Police car in Albania (Photo: Wikimedia Commons)
According to the Albanian Helsinki Committee (AHC), Albanian authorities unlawfully repressed anti-government protesters in the past week’s demonstrations. Thousands of people demonstrated in various Albanian cities against rising costs – as fuel prices went up drastically with 40% following the Russian invasion of Ukraine. Fuel prices rose to around two euros per liter, while the average monthly salary in the country is only 490 euros.
Albanian police arrested and prosecuted around 200 people for holding “illegal gatherings” and “opposing police forces”. Reportedly, many irregularities appeared in the official police documentation – some arrests were not even documented. Furthermore, several protesters were injured by police forces. The AHC has pointed out that this violates Albanian and European human rights law. Eventually, the Albanian High Court acquitted some protesters, forcing authorities to release them from detention.
Besides, the International Press Institute (IPI) reported that two journalists were assaulted by state authorities during protests. Allegedly, police forces in plain clothes injured journalists in the coastal city Dürres, who had to go to the hospital. It is not the first time in Albania that journalists have been targeted during protests.
PM Rama reacts
At first, Albanian Prime Minister Rama claimed that protesters were rallying against the war in Ukraine, being “paid to protest” and “serving Putin”. He was “ashamed that a NATO country doesn`t understand the consequences of the war in Ukraine”. Albanian opposition categorically denies these allegations. Organizata Politike, a left-wing civil society movement said that they “condemn the invasion of Ukraine by Vladimir Putin, and stand in solidarity with the Ukrainian people who fight for their freedom.”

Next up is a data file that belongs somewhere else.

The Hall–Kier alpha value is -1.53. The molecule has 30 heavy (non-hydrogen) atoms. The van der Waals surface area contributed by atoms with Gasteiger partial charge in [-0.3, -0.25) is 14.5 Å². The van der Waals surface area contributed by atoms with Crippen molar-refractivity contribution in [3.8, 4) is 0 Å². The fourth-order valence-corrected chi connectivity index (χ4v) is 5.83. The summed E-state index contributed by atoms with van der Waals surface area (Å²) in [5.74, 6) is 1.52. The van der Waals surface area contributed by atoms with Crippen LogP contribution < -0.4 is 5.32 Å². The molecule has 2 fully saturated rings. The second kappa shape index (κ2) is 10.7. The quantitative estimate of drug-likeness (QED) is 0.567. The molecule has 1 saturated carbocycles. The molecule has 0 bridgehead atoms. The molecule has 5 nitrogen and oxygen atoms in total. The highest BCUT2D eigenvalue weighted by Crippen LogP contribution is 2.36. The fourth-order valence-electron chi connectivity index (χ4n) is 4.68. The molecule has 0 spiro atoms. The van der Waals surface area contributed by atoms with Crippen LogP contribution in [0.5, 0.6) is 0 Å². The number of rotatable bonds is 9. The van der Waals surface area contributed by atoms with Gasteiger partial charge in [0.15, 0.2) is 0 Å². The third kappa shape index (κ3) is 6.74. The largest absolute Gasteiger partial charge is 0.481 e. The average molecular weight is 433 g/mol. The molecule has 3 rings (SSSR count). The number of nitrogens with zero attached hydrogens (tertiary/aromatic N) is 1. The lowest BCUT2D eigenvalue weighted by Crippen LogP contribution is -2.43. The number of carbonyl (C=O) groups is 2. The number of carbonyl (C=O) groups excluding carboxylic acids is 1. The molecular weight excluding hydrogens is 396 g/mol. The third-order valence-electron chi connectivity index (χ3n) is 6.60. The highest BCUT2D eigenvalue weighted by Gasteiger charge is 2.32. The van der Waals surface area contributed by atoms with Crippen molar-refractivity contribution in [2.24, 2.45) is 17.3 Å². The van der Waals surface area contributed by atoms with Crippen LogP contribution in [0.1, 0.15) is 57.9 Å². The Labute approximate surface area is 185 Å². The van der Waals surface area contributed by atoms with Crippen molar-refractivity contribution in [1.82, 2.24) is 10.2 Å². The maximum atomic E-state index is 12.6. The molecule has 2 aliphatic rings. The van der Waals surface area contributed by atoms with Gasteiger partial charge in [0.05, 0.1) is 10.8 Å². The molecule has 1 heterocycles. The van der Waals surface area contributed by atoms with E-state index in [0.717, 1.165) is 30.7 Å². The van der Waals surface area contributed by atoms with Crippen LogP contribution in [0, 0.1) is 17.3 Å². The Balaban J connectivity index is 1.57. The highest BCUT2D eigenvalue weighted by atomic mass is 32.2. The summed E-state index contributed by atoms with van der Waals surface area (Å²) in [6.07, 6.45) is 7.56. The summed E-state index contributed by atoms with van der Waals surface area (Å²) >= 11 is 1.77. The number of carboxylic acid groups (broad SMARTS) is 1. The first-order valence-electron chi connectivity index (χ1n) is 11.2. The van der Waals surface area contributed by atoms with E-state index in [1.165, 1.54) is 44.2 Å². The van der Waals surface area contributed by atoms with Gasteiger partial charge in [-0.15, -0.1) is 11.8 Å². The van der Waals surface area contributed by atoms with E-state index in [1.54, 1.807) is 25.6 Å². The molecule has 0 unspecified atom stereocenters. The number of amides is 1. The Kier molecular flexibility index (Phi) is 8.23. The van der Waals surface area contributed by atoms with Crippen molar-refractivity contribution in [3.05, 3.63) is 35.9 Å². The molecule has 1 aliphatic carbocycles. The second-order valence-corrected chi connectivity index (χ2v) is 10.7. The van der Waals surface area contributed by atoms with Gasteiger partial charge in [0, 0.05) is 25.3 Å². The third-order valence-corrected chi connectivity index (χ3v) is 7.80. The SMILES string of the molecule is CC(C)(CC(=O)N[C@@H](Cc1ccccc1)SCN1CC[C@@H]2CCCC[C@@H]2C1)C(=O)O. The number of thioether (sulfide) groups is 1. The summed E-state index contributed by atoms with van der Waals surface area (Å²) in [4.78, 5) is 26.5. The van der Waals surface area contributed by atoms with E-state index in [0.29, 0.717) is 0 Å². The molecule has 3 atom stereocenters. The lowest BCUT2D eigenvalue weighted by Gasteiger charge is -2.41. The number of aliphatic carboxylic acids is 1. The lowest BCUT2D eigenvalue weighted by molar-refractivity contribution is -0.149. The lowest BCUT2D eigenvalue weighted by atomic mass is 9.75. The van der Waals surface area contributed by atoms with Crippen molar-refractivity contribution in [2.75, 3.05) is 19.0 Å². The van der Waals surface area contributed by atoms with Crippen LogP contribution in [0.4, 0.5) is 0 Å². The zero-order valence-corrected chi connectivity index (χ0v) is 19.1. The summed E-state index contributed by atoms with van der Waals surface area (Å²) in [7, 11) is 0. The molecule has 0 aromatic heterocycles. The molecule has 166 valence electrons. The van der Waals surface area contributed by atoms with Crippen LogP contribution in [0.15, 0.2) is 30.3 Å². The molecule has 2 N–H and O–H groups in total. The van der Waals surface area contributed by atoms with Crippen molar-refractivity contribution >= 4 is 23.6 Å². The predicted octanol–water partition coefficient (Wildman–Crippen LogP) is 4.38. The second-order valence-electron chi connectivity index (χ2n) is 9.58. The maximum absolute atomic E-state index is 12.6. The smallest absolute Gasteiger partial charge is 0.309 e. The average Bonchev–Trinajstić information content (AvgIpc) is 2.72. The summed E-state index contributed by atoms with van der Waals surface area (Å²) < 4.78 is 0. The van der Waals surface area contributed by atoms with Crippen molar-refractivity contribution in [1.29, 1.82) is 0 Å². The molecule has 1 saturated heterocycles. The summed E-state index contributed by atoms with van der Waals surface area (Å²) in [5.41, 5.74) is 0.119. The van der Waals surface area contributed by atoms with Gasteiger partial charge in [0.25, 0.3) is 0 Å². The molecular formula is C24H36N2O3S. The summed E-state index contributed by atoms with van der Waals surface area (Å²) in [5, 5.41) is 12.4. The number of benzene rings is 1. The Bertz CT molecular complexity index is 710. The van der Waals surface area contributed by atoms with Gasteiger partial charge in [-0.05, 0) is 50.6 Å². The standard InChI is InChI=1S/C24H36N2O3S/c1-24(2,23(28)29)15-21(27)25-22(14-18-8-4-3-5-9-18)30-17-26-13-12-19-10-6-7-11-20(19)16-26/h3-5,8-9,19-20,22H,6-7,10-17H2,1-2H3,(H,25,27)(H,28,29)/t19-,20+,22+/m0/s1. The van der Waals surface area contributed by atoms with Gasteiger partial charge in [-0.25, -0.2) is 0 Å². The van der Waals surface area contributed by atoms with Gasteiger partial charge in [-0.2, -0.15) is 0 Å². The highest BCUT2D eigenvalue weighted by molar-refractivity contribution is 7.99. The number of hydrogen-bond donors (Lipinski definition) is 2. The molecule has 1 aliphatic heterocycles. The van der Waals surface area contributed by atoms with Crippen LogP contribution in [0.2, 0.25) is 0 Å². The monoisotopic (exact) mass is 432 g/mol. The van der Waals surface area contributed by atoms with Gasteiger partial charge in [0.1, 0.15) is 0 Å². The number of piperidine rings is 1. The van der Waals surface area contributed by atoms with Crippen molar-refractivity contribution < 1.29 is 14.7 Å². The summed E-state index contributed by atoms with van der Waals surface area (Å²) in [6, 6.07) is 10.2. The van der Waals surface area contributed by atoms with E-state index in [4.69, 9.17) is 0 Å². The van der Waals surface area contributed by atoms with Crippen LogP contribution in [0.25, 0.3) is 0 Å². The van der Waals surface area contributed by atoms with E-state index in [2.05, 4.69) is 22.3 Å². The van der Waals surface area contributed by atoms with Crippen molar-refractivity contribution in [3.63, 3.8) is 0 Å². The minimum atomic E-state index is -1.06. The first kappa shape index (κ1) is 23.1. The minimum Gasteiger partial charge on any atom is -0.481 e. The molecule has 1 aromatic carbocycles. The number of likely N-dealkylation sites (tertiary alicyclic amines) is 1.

Later, PM Rama set up a National Board for Managing Fuels on 11 March, and announced several measures to quell the worst consequences of the fuel price hike. However, the legitimacy of Albanian politics remains very low. Many believe that Albanian politics is controlled by oligarchs and is mired in financial crime and corruption. Transparency International has warned earlier that Albania is at great risk of state capture by politicians and powerful oligarchs.
Protesters have said to continue protesting until their demands for lower prices are met. While the situation in Ukraine is exceptional, it certainly does not justify exceptional measures elsewhere. In Albania, protesters must be able to assemble and express themselves freely, without governmental repression.
Photo: Wikimedia Commons